Micrografting A micrografting method for the connection of shoots and roots from different transgenic N. attenuata plants has been developed and established (Fragoso et al., 2011). This simple procedure (Fig. 11) allows us to study signal transduction between the above- and below-ground organs of the plant and is also extensively used for experiments in the field (Ecological platform).

Fig. 11: Micrografting

Molecular Biology Standard Lab equipment

Our lab is well equipped with standard molecular biology instrumentation. Here is an overview of the equipment:

Modification and Preparation of DNA and RNA

  • 6 PCR-Machines
  • 8 Incubators
  • 1 Concentrator
  • 6 Micro-Centrifuges
  • 3 Table-Centrifuges (refrigerated)
  • 1 Gel Documentation System

Cultivation of Bacteria

  • 3 Table Shaking Incubators
  • 1 Horizontal Shaking Incubator

Analysis of the DNA and RNA

  • 1 Agilent 2100 Bioanalyzer (Fig. 9)
  • 1 Tecan Infinite 200
  • 1 Tecan Microplate Reader
  • 2 Photometers
  • 1 ABI Genetic Analyzer 3100 (Fig. 12)
  • 1 Isotope Imaging System (Phosphoimager)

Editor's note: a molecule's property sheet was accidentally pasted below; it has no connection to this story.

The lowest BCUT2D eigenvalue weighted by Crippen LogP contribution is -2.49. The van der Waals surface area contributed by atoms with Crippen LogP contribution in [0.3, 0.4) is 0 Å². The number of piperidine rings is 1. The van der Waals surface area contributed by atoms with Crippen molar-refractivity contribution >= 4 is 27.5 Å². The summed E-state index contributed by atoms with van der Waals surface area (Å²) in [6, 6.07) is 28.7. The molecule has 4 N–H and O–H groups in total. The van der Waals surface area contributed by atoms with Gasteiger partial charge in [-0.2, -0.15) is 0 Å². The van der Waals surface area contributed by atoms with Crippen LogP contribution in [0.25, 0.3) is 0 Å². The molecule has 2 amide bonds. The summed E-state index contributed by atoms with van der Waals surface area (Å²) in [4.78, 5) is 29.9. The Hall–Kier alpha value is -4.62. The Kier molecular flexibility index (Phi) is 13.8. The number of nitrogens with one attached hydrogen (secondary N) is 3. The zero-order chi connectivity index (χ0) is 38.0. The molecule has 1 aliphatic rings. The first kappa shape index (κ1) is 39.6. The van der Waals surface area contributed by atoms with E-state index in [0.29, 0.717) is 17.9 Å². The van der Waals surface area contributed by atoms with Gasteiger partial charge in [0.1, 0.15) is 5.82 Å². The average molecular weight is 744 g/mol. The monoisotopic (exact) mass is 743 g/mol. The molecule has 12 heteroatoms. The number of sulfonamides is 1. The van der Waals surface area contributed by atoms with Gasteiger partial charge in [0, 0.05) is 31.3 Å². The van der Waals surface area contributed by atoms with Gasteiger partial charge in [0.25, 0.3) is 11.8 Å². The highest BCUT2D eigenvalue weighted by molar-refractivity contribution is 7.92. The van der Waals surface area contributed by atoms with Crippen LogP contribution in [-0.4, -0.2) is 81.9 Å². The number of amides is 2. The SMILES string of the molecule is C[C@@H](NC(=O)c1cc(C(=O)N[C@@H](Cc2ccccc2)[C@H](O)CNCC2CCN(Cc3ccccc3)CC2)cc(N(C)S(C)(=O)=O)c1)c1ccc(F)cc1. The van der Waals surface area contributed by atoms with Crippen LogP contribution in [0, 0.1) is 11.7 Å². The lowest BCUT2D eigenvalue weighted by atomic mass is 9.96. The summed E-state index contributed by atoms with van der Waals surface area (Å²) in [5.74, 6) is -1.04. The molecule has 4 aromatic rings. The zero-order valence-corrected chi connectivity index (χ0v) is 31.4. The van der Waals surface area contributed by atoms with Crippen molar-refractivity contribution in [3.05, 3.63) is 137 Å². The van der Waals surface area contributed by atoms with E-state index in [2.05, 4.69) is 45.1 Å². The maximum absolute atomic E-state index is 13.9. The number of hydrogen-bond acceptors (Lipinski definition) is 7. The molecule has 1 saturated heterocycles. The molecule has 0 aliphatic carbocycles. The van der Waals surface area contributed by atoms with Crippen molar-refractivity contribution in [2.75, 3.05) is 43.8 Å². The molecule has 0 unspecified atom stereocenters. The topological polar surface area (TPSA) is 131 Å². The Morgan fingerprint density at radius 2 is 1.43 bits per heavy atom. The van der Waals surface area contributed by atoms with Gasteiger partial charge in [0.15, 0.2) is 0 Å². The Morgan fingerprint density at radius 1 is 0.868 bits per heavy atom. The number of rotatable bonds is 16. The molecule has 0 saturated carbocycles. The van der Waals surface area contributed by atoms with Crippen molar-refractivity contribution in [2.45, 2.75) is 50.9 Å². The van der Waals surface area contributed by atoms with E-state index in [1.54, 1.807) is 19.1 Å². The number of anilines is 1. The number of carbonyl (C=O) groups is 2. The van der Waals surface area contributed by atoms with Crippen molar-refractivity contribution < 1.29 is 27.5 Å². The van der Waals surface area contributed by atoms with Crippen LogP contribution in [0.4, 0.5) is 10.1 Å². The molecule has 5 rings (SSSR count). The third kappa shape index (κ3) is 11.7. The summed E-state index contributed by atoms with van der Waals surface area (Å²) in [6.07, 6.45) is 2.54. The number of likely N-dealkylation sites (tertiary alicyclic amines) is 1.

• 2 qPCR Machines Mx3005P

Fig 12: ABI Genetic Analyzer 3100

A selection of available transgenic N. attenuata lines

Gene

 

Experimental trait

Type

Circadian clock

 

 

ADO3

adagio-protein 2

clock-mediated traits

P6 ir

LHY

late elongated hypocotyl

clock-mediated traits

ir/ov, P6 ir/ov

TOC1

timing of CAB expression

clock-mediated traits

ir, P6 ir

ZTL1

zeitlupe

clock-mediated traits

ir, P6 ir

PRR5/9

pseudo-response regulator

clock-mediated traits

ir/ov, P6 ir/ov

Cytokinin pathway

 

 

CKX2

cytokinin oxidase

senescence/defense

ov, P6 ov

CRE1

cytokinin receptor

senescence

ir

SGT1

suppressor of G-two allele of SKP1

senescence

ir

IPT

isopentenyl transferase from A. tumefaciens

senescence

S1 ov, P6 ov

IPT2-4

isopentenyl transferase 2-4 from A. thaliana

senescence

S1 ov

HK2/HK3

histidine kinase

senescence

ir

Ethylene pathway

 

 

ACO1

1-aminocyclopropane 1-carboxylic acid oxidase

ethylene biosynthesis

ir

LOX3/ETR1

ir silencing LOX2 and ov ETR1-1

ethylene signaling

ir/ov

ETR1-1

ethylene receptor mutant